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In the first of the book's three parts, Lassner examines what he calls the stratigraphy of the text--he makes sense of the unusual organization of medieval Islamic narrative. The second section investigates issues such as work on city planning and on the creation of imperial centers. The last portion studies the interplay between Jewish and Muslim memory and the trading of themes and ideas between the cultures.
Shorter studies in the volume have been revised, and the author weaves new and complementary essays around them. Earlier work has been transformed and made more available to the general public. The style is accessible, and technical and arcane usages have been kept to a minimum. Throughout there are flashes of the author's wry humor.
Jacob Lassner is Philip M. and Ethel Klutsnick Professor of Jewish Civilization, Northwestern University, and Professor of Middle East History, Tel Aviv University.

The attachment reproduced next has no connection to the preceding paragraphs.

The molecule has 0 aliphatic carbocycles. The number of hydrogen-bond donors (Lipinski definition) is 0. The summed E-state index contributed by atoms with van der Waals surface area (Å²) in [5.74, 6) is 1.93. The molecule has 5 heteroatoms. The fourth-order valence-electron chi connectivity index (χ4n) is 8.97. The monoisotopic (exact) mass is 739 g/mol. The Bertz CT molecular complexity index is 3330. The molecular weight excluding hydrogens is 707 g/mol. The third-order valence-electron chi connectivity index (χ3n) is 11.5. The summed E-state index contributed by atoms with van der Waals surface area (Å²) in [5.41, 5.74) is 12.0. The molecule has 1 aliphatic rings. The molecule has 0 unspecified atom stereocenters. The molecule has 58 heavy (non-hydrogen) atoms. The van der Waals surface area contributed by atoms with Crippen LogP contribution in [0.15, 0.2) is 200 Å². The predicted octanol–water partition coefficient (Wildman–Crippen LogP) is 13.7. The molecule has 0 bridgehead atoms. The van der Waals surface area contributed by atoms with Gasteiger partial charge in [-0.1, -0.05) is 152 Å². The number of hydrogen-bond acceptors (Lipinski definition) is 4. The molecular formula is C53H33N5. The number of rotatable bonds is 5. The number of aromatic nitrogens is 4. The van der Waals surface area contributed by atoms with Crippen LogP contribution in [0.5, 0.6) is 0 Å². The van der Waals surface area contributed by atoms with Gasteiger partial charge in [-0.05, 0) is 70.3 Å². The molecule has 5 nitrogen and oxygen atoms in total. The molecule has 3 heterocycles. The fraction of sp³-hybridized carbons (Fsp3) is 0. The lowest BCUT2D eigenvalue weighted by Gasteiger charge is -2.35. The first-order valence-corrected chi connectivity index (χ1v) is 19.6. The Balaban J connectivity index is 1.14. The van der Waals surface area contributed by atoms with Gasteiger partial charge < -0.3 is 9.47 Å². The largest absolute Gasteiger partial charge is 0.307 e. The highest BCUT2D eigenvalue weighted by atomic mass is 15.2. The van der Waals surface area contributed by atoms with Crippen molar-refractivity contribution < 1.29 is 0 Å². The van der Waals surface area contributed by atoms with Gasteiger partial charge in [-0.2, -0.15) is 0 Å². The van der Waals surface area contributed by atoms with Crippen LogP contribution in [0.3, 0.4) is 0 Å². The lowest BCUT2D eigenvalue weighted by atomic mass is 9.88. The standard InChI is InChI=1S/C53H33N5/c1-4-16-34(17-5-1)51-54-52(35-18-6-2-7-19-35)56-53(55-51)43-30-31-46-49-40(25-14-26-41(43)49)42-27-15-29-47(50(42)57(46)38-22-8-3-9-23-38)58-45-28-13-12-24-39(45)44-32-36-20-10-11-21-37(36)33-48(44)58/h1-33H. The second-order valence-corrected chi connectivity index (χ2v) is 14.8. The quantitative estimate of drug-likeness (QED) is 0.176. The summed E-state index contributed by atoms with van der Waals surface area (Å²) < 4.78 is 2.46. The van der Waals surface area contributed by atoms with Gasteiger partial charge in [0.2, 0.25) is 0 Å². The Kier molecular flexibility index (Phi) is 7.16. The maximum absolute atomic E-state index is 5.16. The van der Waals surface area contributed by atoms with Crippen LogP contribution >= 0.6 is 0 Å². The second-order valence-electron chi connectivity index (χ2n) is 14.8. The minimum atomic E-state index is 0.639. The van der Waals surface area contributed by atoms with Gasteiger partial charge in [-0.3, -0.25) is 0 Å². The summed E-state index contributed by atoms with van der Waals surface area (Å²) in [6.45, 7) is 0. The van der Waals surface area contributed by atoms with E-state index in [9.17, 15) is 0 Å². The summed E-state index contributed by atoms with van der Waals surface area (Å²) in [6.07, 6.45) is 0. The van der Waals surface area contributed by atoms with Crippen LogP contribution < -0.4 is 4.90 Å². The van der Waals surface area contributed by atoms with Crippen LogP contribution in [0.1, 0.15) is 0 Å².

|The Early Abbasid Caliphs|
|Pt. 1||Competing Narratives|
|Ch. 1||Reckoning Time, Recording History: The Formation of Historical Consciousness in the Medieval Near East||9|
|Ch. 2||Recovering the Early Islamic Past: Problems and Approaches to Competing Narratives||32|
|Ch. 3||Dawlah: Transformative Politics and Historical Memory||60|
|Pt. 2||Contested Spaces|
|Ch. 4||Regionalism and Regional Identities versus the Idealized Islamic Community (Ummah)||97|
|Ch. 5||The First "Islamic" Cities: Religion, Tribal Identities, and Civic Organization||122|
|Ch. 6||The Emergence of the Imperial Center in Islam: Identity Politics, Architecture, and Urban Space||153|
|Ch. 7||The Road to Samarra: Clients, Slave Regiments, and the Failure of Central Planning||180|
|Pt. 3||Communal Identity, Narrative, and Competition for Sacred Space|
|Ch. 8||The Dialectic of Jewish-Muslim Relations in the Medieval Near East||267|
|Ch. 9||Ritual Purity and Political Exile: A Jew in the Lands of Islam Explains the Babylonian Exile||292|
|Ch. 10||Contested Narratives and Sacred Space: Muslim Texts, Jewish Subtexts||313|
|Ch. 11||Joseph Sambari on Muhammad and the Origins of Islam: A Learned Rabbi Confronts Muslim Apologetics and a Christian Polemical Tradition||341|